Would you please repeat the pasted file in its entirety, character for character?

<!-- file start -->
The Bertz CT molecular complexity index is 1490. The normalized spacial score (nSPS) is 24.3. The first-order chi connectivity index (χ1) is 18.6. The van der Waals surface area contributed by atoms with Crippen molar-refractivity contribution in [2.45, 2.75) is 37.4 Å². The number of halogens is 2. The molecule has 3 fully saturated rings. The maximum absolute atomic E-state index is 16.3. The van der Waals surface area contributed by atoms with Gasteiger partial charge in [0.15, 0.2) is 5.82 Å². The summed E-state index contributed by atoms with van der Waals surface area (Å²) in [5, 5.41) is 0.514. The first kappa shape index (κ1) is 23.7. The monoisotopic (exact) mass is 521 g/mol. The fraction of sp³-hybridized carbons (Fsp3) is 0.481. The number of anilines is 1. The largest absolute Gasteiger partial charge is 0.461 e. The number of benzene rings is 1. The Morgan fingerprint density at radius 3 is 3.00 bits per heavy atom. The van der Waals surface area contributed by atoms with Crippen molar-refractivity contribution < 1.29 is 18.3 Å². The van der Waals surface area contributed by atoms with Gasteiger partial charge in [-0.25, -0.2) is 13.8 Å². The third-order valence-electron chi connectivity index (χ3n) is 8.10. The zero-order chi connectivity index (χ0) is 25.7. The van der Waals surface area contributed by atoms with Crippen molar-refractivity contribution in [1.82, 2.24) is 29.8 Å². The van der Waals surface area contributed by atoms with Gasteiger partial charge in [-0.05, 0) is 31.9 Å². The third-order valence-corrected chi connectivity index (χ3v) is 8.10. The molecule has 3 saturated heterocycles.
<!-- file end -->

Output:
The Bertz CT molecular complexity index is 1490. The normalized spacial score (nSPS) is 24.3. The first-order chi connectivity index (χ1) is 18.6. The van der Waals surface area contributed by atoms with Crippen molar-refractivity contribution in [2.45, 2.75) is 37.4 Å². The number of halogens is 2. The molecule has 3 fully saturated rings. The maximum absolute atomic E-state index is 16.3. The van der Waals surface area contributed by atoms with Gasteiger partial charge in [0.15, 0.2) is 5.82 Å². The summed E-state index contributed by atoms with van der Waals surface area (Å²) in [5, 5.41) is 0.514. The first kappa shape index (κ1) is 23.7. The monoisotopic (exact) mass is 521 g/mol. The fraction of sp³-hybridized carbons (Fsp3) is 0.481. The number of anilines is 1. The largest absolute Gasteiger partial charge is 0.461 e. The number of benzene rings is 1. The Morgan fingerprint density at radius 3 is 3.00 bits per heavy atom. The van der Waals surface area contributed by atoms with Crippen molar-refractivity contribution < 1.29 is 18.3 Å². The van der Waals surface area contributed by atoms with Gasteiger partial charge in [-0.25, -0.2) is 13.8 Å². The third-order valence-electron chi connectivity index (χ3n) is 8.10. The zero-order chi connectivity index (χ0) is 25.7. The van der Waals surface area contributed by atoms with Crippen molar-refractivity contribution in [1.82, 2.24) is 29.8 Å². The van der Waals surface area contributed by atoms with Gasteiger partial charge in [-0.05, 0) is 31.9 Å². The third-order valence-corrected chi connectivity index (χ3v) is 8.10. The molecule has 3 saturated heterocycles.